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Google Settings: Protect Your Privacy In 3 Steps

Remember when Google’s motto used to be “don’t be evil?” Those were the days huh?

Google Has Quietly Dropped Ban on Personally Identifiable Web Tracking

When Google bought the advertising network DoubleClick in 2007, Google founder Sergey Brin said that privacy would be the company’s “number one priority when we contemplate new kinds of advertising products.”

And, for nearly a decade, Google did in fact keep DoubleClick’s massive database of web-browsing records separate by default from the names and other personally identifiable information Google has collected from Gmail and its other login accounts.

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But this summer, Google quietly erased that last privacy line in the sand – literally crossing out the lines in its privacy policy that promised to keep the two pots of data separate by default. In its place, Google substituted new language that says browsing habits “may be” combined with what the company learns from the use Gmail and other tools.

Anyway, what this means is that Google is now building advertising profiles directly attached to who you are. You’re no longer an anonymous viewer, but specifically who they know you are based on email address, IP address, etc.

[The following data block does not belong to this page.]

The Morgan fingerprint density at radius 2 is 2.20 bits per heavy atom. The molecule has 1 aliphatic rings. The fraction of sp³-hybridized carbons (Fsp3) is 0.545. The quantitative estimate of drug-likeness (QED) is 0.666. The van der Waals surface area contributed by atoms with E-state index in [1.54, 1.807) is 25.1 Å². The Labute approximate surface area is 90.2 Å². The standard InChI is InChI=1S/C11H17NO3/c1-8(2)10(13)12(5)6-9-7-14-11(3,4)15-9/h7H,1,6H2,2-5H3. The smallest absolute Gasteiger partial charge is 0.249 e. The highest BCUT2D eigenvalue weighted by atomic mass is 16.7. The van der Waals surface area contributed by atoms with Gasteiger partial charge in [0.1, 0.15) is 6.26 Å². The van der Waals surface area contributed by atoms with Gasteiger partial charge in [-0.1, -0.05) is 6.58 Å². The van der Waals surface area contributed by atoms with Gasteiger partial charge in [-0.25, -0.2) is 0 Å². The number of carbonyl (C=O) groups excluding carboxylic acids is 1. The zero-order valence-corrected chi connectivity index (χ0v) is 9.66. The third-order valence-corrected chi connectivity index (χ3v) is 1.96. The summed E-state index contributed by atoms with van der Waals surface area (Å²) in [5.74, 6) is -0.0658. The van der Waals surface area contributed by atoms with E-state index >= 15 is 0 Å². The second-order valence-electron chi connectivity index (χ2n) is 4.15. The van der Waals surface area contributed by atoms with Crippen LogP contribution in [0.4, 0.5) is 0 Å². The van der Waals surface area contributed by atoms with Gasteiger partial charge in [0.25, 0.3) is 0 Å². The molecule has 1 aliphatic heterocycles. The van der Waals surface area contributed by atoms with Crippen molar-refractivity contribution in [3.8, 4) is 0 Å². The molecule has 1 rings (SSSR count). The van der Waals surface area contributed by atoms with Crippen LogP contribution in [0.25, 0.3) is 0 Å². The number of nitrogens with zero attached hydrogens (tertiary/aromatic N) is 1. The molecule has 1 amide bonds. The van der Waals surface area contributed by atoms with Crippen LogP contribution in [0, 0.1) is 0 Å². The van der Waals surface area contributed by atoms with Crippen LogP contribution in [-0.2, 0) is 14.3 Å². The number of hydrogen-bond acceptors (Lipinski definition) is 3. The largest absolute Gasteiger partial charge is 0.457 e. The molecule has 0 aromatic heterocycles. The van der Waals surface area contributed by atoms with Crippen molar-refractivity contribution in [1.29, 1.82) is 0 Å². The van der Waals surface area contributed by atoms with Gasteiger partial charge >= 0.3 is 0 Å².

Protect Your Privacy In 3 Steps

Google Settings: Protect Your Privacy In 3 Steps

If you don’t want Big G tracking every little thing you do, follow these steps:

1) Use Google’s Privacy Checkup tool. It provides a pretty good overview of what sharing is enabled on your account.

2) Go to your Google Ad settings.

  • Disable “Ads based on your interests”
  • In the bottom left corner click the button labeled “Control signed out ads” and disable those too.

3) Go to Google Activity controls.  Disable “Include Chrome browsing history and activity from websites and apps that use Google services,” under Web & App activity.

  • Disable Location History.
  • Disable Device Information.

That should keep Google from creating a unique privacy profile that is explicitly tied to you. It’s also important to make sure you periodically check back in on these setting in case there has been a change to the Terms of Service (which is what prompted this PSA). It’s probably worth your time to check back in a couple times a year and make sure you’re still opted out of all the tracking services.

Know who really has a complete profile of you? Amazon. They know everything you shop for and what you buy. So if you buy my book there, they’ll know you like books with words in them.

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